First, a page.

President Trump’s decision to end the Deferred Action for Childhood Arrivals program (DACA) established by President Obama by executive order in 2012 has impact on employers. The program now covers 787,580 people who have been approved for the program, according to the latest government figures. To be eligible, applicants had to have arrived in the US before age 16 and have lived here since June 15, 2007. They could not have been older than 30 when the Department of Homeland...
Good news for employers! On August 29, 2017, the Office of Management Budget’s (OMB) Office of Information and Regulatory Affairs (OIRA) announced that the pay reporting requirement of the EEO-1 will be delayed and not required in the March 31, 2018 EEO-1 reporting cycle. This news was greeted as a sign of relief by the employer community. The standard EEO-1 report, though, will still be required for filing on March 31, 2018.
Earlier this month EPTW reported on a Fifth Circuit Court of Appeals decision in the employers favor upholding that employer’s clearly stated directions on reporting discrimination. The US Fifth Circuit issued another opinion at the end of July that also supported clearly written employer policies or rules and at the same time, pushed back at the pro-labor National Labor Relations Board (NLRB) rulings in the last few years.
With workplaces moving more to the open floor plan, a difficult issue is raising its head more and more. Whether its food odors like tuna, perfume, cologne, or body odor, the issue of scent allergies has grown among the workforce. In one case, retaliation and failure to properly accommodate cost an employer $3.3 million.
As previously reported in the EPTW, the Trump administration was going to publish a Request for Information (RFI) on the White-Collar Overtime Exemption. It did so on July 26, 2017. Previously, the Obama administration had published rules that would be effective December 1, 2017, that increased the exemption salary level test from $433/week up to $913/week with an escalation every three years. This would have dramatically impacted employers. Essentially most employees would...
Smart employers use employment applications to gather consistent data in a uniform format about their applicants. This allows for easier comparison of their backgrounds and skill sets in order to help make better hiring decisions. Some of the other benefits of using applications include gathering information that an applicant wouldn’t typically include on their resume such as reasons for leaving a prior employer and gaining a signoff regarding the accuracy of the information...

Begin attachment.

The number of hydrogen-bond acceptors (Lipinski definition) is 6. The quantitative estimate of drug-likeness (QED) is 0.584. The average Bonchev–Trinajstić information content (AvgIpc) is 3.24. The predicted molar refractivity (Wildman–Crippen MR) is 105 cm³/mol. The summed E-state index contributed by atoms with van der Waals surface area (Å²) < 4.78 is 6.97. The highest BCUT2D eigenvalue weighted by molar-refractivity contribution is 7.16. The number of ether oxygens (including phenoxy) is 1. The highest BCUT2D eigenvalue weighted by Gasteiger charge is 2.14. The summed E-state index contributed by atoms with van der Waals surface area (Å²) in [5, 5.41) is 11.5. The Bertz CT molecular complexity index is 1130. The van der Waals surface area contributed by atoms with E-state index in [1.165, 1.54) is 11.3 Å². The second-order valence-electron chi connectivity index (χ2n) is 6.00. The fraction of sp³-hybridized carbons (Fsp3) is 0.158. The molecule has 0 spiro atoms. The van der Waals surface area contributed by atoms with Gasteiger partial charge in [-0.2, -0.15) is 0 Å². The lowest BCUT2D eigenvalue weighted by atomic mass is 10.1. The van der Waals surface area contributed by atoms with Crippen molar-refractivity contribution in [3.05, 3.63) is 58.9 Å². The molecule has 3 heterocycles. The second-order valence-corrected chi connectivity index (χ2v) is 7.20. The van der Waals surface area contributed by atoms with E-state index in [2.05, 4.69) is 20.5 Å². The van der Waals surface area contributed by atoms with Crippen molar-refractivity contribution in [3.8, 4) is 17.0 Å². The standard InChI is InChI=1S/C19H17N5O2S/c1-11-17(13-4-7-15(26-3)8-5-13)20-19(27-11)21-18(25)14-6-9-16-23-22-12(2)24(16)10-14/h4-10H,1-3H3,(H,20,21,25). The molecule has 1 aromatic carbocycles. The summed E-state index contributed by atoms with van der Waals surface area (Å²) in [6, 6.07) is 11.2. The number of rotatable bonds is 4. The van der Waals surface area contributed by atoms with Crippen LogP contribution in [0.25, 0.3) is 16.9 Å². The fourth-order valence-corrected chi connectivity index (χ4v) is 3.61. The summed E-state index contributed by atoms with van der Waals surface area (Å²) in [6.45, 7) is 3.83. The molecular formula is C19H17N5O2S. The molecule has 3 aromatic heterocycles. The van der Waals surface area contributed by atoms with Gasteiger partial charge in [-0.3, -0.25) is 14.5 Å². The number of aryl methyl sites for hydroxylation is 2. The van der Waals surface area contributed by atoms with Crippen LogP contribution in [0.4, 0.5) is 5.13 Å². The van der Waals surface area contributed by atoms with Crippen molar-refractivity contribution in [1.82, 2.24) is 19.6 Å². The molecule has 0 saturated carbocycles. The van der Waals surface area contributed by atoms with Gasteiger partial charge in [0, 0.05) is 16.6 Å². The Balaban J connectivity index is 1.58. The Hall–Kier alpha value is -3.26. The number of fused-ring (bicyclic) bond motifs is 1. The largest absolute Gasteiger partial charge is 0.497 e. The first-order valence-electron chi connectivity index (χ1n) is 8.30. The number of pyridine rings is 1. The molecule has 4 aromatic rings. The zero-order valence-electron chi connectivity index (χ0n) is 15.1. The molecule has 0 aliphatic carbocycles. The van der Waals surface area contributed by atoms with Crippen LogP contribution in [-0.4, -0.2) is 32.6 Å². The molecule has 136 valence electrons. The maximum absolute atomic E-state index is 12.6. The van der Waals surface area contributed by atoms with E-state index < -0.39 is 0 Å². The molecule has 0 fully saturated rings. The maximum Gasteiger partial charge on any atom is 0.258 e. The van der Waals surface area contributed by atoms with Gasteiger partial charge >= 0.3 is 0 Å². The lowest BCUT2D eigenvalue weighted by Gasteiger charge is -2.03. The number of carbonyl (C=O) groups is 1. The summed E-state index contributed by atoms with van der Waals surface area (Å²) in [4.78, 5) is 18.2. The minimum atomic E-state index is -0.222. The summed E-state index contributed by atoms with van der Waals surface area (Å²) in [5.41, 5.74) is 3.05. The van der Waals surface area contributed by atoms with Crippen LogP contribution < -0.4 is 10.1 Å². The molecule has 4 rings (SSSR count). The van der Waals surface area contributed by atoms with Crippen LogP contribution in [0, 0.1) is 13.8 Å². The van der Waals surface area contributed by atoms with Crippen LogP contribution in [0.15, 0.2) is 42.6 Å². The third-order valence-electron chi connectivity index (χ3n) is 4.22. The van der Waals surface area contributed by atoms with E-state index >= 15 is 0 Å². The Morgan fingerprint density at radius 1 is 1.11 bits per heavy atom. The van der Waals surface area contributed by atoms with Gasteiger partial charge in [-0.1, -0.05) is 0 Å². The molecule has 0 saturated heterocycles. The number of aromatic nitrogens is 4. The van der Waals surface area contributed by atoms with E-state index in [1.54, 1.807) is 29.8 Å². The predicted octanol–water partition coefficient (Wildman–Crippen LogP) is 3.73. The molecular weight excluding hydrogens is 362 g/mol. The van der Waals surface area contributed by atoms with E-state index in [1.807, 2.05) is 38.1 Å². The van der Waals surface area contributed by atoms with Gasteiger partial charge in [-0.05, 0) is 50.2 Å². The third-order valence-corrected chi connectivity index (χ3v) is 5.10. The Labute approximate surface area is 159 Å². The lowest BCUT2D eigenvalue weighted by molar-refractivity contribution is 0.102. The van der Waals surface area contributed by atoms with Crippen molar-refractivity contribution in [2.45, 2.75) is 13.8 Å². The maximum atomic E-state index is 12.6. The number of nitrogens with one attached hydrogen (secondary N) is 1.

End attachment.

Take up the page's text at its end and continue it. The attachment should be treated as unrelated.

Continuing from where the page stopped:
It's always a question to employers as to what extent off duty actions can be held against an employee. Certain situations may be easier than others to assess, such as an employee arrested for a crime. But what about an employee’s Facebook rantings?
In a highly unusual victory by the employer, Google beat back the Office of Federal Contract Compliance Programs (OFCCP) attempt to force them to respond to an exhaustive data request. The case started as a regularly scheduled compliance review of Google’s headquarters by letter dated September 20, 2015. In the course of the audit indicators arose. Google had a $600,000 federal contract with the General Services Administration it won in 2014.
The US Department of Labor (DOL) is working toward rescinding its judicially enjoined overtime rules. These rules were published during the Obama Administration and dramatically increased the exemption salary level test from $433/week up to $913/week. It was intended to reduce the number of jobs that could be classified non-exempt by employers.
The republicans, who control the Michigan State Senate, introduced legislation last Wednesday to increase MIOSHA fines to maintain parity with the federal OSHA fine maximums. Why would our business friendly legislature do this? It appears not by choice, but by necessity, if MIOSHA is to remain compliant and independent from federal OSHA oversite.
Although seemingly far-fetched, a lawsuit which hit grocer Winn-Dixie concerning accessibility to its website should make HR take notice. A federal trial court in Florida ruled that Winn-Dixie violated Title III of the ADA by having a website that was not useable by plaintiff Juan Carlos Gil to download coupons, order prescriptions, and find store locations. Mr. Gil is blind and uses screen reader software to access websites. The judge ordered injunctive relief, including a...
Under the Obama Administration’s National Labor Relations Board (NLRB) and the Department of Labor (DOL), two sets of rules intended to tip the scales in favor of labor organizing were published in 2011 – the Quickie Election Rules and the Persuader Rules. One of them is going away.
Ban-the-Box laws were instituted with the idea that by delaying the point in the hiring process in which an employer can ask an applicant about conviction history, the applicants would have a fair chance at gaining employment, but do the laws work?
Under FMLA regulations, employers are required to provide multiple types of notices to the employee, when the employee requests FMLA leave. One of those notices is to provide the employee with information about the amount of time available under FMLA leave. Failure to do so could lead to unintended consequences for the employer.
Signaling the start of the Trump Administration’s rollback of employment and labor Obama era regulations, the Department of Labor announced it is withdrawing its two guidance letters that further defined the restrictions on engaging a worker as an independent contractor.